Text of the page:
Tuesday, May 15, 2012

Wine Country North Dakota: Pointe Of View Winery

The cradle of North Dakota’s wine industry - the town of Burlington - is a few miles up Highway 2 from Minot, where there is always a radio job open.  There used to be, anyway.  In my younger days as a radio deejay in Beaumont, Texas, we radio types would read the “Jobs Available” listings in the back of Radio and Records magazine.  It seemed there was always a listing in Minot, N.D.  We assumed the turnover rate was high due to the fact that the temperatures probably dipped to absolute zero just before Thanksgiving and didn’t warm up enough to cut the grass until July.  The station manager probably let the ad run every week so they could amass a stockpile of tapes and resumes for the inevitable time when the next deejay would quit and move south.

Burlington is home to North Dakota’s first winery, Pointe Of View.  North Dakota was the last state in the union since Prohibition to issue a license for a commercial winery.   That was in 2002.  They still don’t have much company - one other winery has joined the ranks - with most folks busy having a good laugh about that crazy guy trying to grow grapes in North Dakota.  Meanwhile, Jeff Peterson  is quietly making North Dakota history.

Peterson makes most of his wines on the sweeter side - he says that’s what people want in North Dakota.  He prefers dry wines, himself, and produces two full-fledged dry wines, one from apples and one from grapes.  I ran across an article in the Bismarck Tribune in which Peterson stated, “"Some people really know their wines. Some people might not know their wines, but they know what they like. In the end, that's what it comes down to.”  Some in the wine world will fight Peterson tooth and nail on that point, preferring to insist that there is good and there is bad, and some people simply don’t know the difference.  But, if someone doesn’t like the wine you like, does that make it bad?  Peterson thinks if it’s good enough for you to take home repeatedly, it’s good.

Peterson was kind enough to send two samples of his North Dakota wine for this series, one made from Valiant grapes and another made from rhubarb.  Terre Haute Rouge has an alcohol content of 9% abv.  It’s a semi sweet blush wine with no vintage on label, produced from 100% North Dakota Grown Valiant grapes.

“I could not give it the Valiant varietal name and year when I got its first crop four years ago,” emails Peterson.  “Seems the name was registered with the TTB then with a foreign country. A couple years ago that changed, but by that time I had the name established.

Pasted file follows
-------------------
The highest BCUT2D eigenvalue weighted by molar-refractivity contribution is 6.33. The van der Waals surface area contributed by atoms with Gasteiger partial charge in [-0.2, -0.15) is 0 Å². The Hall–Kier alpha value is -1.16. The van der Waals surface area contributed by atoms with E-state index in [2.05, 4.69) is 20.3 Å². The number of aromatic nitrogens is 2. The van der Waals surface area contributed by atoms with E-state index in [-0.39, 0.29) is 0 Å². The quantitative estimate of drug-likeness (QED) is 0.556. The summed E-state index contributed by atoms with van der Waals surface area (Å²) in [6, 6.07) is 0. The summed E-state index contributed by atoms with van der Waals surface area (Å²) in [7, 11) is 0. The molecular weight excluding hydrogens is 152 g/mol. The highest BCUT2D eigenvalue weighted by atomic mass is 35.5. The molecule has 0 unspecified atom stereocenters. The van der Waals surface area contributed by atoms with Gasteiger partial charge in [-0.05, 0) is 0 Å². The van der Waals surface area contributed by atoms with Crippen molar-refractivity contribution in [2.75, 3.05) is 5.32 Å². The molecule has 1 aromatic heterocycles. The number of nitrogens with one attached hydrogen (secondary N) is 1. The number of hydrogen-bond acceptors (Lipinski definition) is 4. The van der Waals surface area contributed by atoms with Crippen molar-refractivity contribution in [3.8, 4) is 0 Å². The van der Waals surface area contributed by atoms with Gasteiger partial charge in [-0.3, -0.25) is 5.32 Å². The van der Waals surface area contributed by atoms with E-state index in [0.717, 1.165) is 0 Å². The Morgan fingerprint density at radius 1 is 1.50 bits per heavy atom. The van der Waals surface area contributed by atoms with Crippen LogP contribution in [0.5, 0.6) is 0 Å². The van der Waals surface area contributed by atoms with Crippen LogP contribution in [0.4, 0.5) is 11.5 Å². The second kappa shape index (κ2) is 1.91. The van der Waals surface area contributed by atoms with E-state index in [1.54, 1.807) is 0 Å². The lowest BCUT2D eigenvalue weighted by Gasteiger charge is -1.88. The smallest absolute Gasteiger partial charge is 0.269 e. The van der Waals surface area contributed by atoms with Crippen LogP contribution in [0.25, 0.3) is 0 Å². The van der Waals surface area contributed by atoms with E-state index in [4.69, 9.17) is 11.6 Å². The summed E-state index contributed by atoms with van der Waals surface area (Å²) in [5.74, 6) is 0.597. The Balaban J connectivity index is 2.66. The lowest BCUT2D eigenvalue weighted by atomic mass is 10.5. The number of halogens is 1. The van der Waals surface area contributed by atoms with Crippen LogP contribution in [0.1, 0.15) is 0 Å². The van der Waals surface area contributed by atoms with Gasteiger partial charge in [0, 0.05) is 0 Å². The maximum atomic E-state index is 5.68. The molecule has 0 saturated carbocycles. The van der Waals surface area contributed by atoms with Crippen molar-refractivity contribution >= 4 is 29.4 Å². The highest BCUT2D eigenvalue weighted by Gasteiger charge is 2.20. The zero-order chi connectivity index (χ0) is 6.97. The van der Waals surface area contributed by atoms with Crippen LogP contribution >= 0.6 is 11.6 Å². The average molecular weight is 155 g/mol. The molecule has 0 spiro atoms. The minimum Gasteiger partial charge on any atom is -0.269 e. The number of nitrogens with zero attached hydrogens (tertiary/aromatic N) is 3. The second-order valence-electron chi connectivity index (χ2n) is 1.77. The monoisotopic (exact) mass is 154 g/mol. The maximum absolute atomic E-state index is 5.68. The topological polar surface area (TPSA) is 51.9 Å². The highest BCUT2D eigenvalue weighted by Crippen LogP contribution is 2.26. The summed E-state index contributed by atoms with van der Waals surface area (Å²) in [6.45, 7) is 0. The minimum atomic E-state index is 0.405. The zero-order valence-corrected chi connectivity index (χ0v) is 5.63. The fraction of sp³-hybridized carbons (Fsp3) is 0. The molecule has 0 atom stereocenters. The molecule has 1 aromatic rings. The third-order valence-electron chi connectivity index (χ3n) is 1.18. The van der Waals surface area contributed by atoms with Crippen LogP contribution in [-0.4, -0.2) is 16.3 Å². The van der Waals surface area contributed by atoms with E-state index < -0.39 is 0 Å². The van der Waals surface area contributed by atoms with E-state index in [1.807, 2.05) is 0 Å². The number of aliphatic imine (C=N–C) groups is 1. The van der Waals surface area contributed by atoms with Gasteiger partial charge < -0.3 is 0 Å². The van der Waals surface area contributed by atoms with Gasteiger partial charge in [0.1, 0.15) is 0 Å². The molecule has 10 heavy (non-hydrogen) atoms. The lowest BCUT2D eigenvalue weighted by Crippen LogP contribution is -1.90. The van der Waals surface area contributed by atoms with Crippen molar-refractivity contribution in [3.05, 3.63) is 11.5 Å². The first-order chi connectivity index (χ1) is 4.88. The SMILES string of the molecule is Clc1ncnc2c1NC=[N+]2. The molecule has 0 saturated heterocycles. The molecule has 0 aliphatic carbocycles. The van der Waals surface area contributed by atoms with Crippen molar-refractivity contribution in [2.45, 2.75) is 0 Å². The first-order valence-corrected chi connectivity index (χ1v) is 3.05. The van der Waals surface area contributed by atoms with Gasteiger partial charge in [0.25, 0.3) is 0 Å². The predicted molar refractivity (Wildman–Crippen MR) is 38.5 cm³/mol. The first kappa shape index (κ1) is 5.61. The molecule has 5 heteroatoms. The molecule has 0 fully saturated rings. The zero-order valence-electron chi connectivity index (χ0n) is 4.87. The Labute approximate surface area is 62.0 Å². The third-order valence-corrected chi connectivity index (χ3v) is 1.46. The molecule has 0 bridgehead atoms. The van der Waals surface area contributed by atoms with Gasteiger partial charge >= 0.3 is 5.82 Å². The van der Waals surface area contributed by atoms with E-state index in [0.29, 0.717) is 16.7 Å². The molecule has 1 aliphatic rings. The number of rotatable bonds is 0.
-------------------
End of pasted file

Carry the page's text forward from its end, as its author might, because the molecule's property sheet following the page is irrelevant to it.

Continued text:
“Valiant is a cross of Wild Montana (native vitis riparia) which came from just west of me and crossed with Fredonia. Dr. Ron Peterson from the University of South Dakota bred the two back in the early 60's. It is currently considered to be the most cold hardy American hybrid there is. Although intended as a juice grape it makes a good summer wine with a slight labrusca flavor.

“Also, our state ag research university (North Dakota State University) is currently working on developing very cold hardy hybrid wine grapes for our industry. Although a long term project, they are employing a new accelerated breeding program that allows crosses to be made all year long and could potentially turn a 20 year breeding program into 8.”

Terre Haute Rouge is deep pink in the glass - a nice rosado color - with an herbal aspect to the sweetness which is quite intriguing.  The sweet strawberry flavors have an earthiness that adds dimension to the wine.  Peterson notes, “It’s sweet and tangy. I make it in a white wine style (no skin fermentation) because the skins have an objectionable flavor to them when fermented.”  It’s really a nice, semi-sweet blush with enough acidity to allow for it to take a place at the lunch table.

Pointe Of View gave me my first experience with rhubarb wine, and it is a very pleasant one.  Pointe Of View’s Rhubarb Wine brings an easy-drinking 10% abv number and tastes like a sweet hybrid wine, a bit like a Brianna or Edelweiss.

The slight nose sports some herbal qualities with a hint of honey, while the palate shows a very sweet taste with a bit of a tang on the finish.  There’s plenty of acidity, but it’s so sweet it would be hard for me to consider it as a food wine - I like my table wine dry.  There’s nothing at all wrong with this wine served cold, however, on the deck as a summertime sipper.

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